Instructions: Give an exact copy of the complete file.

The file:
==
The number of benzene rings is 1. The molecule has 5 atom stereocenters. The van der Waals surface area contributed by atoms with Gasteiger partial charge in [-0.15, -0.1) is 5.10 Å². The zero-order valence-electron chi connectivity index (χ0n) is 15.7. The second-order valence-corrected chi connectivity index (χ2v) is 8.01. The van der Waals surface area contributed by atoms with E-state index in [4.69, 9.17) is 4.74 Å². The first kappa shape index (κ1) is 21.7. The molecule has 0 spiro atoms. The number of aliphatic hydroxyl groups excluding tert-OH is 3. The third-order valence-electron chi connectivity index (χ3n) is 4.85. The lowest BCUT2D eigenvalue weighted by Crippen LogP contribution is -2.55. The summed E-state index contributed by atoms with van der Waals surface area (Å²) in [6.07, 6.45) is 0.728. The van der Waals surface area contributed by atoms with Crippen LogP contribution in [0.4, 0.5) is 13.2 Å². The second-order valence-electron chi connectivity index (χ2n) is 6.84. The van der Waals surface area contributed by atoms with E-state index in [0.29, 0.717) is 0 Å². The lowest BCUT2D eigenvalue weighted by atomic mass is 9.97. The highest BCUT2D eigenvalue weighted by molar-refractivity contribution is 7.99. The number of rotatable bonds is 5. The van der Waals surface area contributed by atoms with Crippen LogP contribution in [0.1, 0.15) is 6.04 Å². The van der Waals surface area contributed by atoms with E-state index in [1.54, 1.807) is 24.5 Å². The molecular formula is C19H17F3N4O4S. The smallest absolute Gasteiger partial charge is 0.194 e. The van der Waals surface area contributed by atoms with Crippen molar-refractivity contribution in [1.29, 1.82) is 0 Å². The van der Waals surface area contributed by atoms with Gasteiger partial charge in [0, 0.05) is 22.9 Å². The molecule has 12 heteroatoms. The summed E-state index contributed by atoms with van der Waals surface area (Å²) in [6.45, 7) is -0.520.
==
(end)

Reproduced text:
The number of benzene rings is 1. The molecule has 5 atom stereocenters. The van der Waals surface area contributed by atoms with Gasteiger partial charge in [-0.15, -0.1) is 5.10 Å². The zero-order valence-electron chi connectivity index (χ0n) is 15.7. The second-order valence-corrected chi connectivity index (χ2v) is 8.01. The van der Waals surface area contributed by atoms with E-state index in [4.69, 9.17) is 4.74 Å². The first kappa shape index (κ1) is 21.7. The molecule has 0 spiro atoms. The number of aliphatic hydroxyl groups excluding tert-OH is 3. The third-order valence-electron chi connectivity index (χ3n) is 4.85. The lowest BCUT2D eigenvalue weighted by Crippen LogP contribution is -2.55. The summed E-state index contributed by atoms with van der Waals surface area (Å²) in [6.07, 6.45) is 0.728. The van der Waals surface area contributed by atoms with Crippen LogP contribution in [0.4, 0.5) is 13.2 Å². The second-order valence-electron chi connectivity index (χ2n) is 6.84. The van der Waals surface area contributed by atoms with E-state index in [0.29, 0.717) is 0 Å². The lowest BCUT2D eigenvalue weighted by atomic mass is 9.97. The highest BCUT2D eigenvalue weighted by molar-refractivity contribution is 7.99. The number of rotatable bonds is 5. The van der Waals surface area contributed by atoms with Crippen LogP contribution in [0.1, 0.15) is 6.04 Å². The van der Waals surface area contributed by atoms with E-state index in [1.54, 1.807) is 24.5 Å². The molecular formula is C19H17F3N4O4S. The smallest absolute Gasteiger partial charge is 0.194 e. The van der Waals surface area contributed by atoms with Crippen molar-refractivity contribution in [1.29, 1.82) is 0 Å². The van der Waals surface area contributed by atoms with Gasteiger partial charge in [0, 0.05) is 22.9 Å². The molecule has 12 heteroatoms. The summed E-state index contributed by atoms with van der Waals surface area (Å²) in [6.45, 7) is -0.520.